“You see, sacrifice is about paying the price for whatever ideal you believe in,” he responded. “I so much believe in this cause. At times, whenever I visit the inmates, I eat with them, give them messages of hope and better future. I try as much as possible to instil in them a high sense of belonging. All these are done in order to prepare them for the future ahead and to create a lasting impression. This, to me, is a wonderful gesture. However, the only motivation comes from God, who says in His words that whatever you do to your brother will be done to you. More so, the management of Nigerian Prisons Service has continuously expressed its appreciation to us and even the inmates. Also, some of the inmates appreciate what we do. After they regain their freedom, they call and pray for us. And that is great.”
Giwa-Amu said the Foundation offered care services to the inmates after they might have regained their freedom. “We aligned ourselves with the after-care services of the Nigerian Prisons Service. There are sessions for welding, vocational training, printing and others. These sessions are mainly for inmates’ rehabilitation and we have made tremendous impact on the lives of the inmates in this area also.”
If there is anything that triggers sadness in Giwa-Amu, it is in the manner of administration of justice in the county. His frustrations, he lamented, were noticeable in the way legal proceedings are handled by judges.
“The judicial system is in a mess,” he complaind. “It is corrupt, except for a few sound judges who know their onions. You know them by their erudite judgments. But even at that, it is sad that the judiciary has failed the common man. People don’t believe they can get justice in our courts.”
He said there were times that he felt discouraged and had considered abandoning the project due to the huge financial implications of offering free legal services. But he said he later made up his mind that since the journey had started, it must continue. “Yes, at times, I feel bad, but when I think of the spiritual benefits, I keep moving,” he submitted.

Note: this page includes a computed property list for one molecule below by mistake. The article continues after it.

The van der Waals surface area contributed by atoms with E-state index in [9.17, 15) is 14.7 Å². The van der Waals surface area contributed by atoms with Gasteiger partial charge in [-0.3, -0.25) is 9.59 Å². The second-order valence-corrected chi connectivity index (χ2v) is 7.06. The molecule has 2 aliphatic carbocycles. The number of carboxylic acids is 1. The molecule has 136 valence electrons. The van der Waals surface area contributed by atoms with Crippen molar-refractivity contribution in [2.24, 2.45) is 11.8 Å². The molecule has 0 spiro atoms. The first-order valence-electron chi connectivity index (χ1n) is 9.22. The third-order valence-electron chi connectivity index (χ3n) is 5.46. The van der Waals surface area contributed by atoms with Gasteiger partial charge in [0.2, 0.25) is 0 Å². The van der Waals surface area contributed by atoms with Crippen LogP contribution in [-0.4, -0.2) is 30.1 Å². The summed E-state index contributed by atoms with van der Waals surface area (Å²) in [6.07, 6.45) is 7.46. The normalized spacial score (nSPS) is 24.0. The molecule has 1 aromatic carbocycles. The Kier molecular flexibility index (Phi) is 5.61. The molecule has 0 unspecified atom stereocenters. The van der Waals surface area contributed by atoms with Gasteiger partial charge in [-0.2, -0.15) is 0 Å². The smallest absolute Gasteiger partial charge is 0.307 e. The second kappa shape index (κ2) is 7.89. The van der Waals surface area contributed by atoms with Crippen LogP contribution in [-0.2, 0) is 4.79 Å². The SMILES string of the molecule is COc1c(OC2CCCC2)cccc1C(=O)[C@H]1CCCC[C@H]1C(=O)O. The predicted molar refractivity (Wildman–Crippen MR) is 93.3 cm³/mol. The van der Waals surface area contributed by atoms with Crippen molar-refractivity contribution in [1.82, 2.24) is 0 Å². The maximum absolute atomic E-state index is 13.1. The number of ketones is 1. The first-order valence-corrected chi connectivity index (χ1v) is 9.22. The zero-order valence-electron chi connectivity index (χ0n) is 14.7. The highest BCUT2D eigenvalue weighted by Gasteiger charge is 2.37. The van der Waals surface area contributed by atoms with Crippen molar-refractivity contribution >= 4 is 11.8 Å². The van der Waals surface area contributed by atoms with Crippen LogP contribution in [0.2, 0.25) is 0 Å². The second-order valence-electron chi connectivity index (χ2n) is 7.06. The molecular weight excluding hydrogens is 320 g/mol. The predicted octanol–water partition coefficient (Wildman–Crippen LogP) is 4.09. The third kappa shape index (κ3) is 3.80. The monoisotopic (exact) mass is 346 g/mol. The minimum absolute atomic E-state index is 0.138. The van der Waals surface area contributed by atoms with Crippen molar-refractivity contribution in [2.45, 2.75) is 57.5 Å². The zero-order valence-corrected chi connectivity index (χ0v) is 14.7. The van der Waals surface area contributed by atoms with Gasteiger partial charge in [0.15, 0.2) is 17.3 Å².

“In the face of all these challenges, Giwa-Amu also expressed fears that the NGO might not outlive him. He expressed sadness that most lawyers in the country were not ready to offer free legal services, adding that the harsh economic situation in the country had made it difficult for people to offer services free of charge. He was worried that nobody might be willing to sponsor the project after his exit. But he praised the Office of Public Defenders (OPD) in Lagos State for their efforts at defending the rights of the oppressed and the vulnerable.
He also admonished the leadership of the religious organisations, notably, the churches and the mosques, to rise up to the challenge.
Said he: “The churches and the mosques have not helped issues. They preach love on daily basis, but they don’t practise what they preach. How many of these religious organisations do visit the prisons? Just a few of them. And the truth is, 80 percent of the inmates you see in our prisons are innocent of the charges that brought them there. Therefore, the religious organisations should think about rehabilitation and welfare of inmates in the prisons.”
Timothy Owan and Omo Efe Dollars Victory are some of inmates that have regained their freedom following free legal services by the Solomon and Stephen Foundation. They expressed appreciation to the foundation for ensuring their freedom.
Tony Owan said: “For me, it is victory at last, after spending two years behind bars. With the memories of the harrowing experience I had in the prison, I think it is better for me to move on and start a new life with my family. I thank God for His mercies, which I received through the Solomon and Stephen Foundation. May the good Lord reward them.”